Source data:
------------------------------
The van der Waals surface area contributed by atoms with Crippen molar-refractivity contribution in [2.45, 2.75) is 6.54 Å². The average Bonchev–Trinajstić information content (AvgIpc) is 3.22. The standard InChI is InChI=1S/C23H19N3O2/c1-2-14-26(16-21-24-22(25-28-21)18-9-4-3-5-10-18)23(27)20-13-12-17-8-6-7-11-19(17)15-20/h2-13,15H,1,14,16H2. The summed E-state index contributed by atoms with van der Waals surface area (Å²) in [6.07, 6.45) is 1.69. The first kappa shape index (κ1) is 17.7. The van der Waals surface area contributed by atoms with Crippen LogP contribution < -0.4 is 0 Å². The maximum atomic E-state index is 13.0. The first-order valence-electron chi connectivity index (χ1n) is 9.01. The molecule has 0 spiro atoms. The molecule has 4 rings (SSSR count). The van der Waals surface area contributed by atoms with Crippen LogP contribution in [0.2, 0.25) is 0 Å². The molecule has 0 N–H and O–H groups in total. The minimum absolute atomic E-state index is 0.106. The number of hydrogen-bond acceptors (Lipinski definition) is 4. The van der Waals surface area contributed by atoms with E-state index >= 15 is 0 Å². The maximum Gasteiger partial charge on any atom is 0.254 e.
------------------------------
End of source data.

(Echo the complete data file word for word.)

The van der Waals surface area contributed by atoms with Crippen molar-refractivity contribution in [2.45, 2.75) is 6.54 Å². The average Bonchev–Trinajstić information content (AvgIpc) is 3.22. The standard InChI is InChI=1S/C23H19N3O2/c1-2-14-26(16-21-24-22(25-28-21)18-9-4-3-5-10-18)23(27)20-13-12-17-8-6-7-11-19(17)15-20/h2-13,15H,1,14,16H2. The summed E-state index contributed by atoms with van der Waals surface area (Å²) in [6.07, 6.45) is 1.69. The first kappa shape index (κ1) is 17.7. The van der Waals surface area contributed by atoms with Crippen LogP contribution < -0.4 is 0 Å². The maximum atomic E-state index is 13.0. The first-order valence-electron chi connectivity index (χ1n) is 9.01. The molecule has 0 spiro atoms. The molecule has 4 rings (SSSR count). The van der Waals surface area contributed by atoms with Crippen LogP contribution in [0.2, 0.25) is 0 Å². The molecule has 0 N–H and O–H groups in total. The minimum absolute atomic E-state index is 0.106. The number of hydrogen-bond acceptors (Lipinski definition) is 4. The van der Waals surface area contributed by atoms with E-state index >= 15 is 0 Å². The maximum Gasteiger partial charge on any atom is 0.254 e.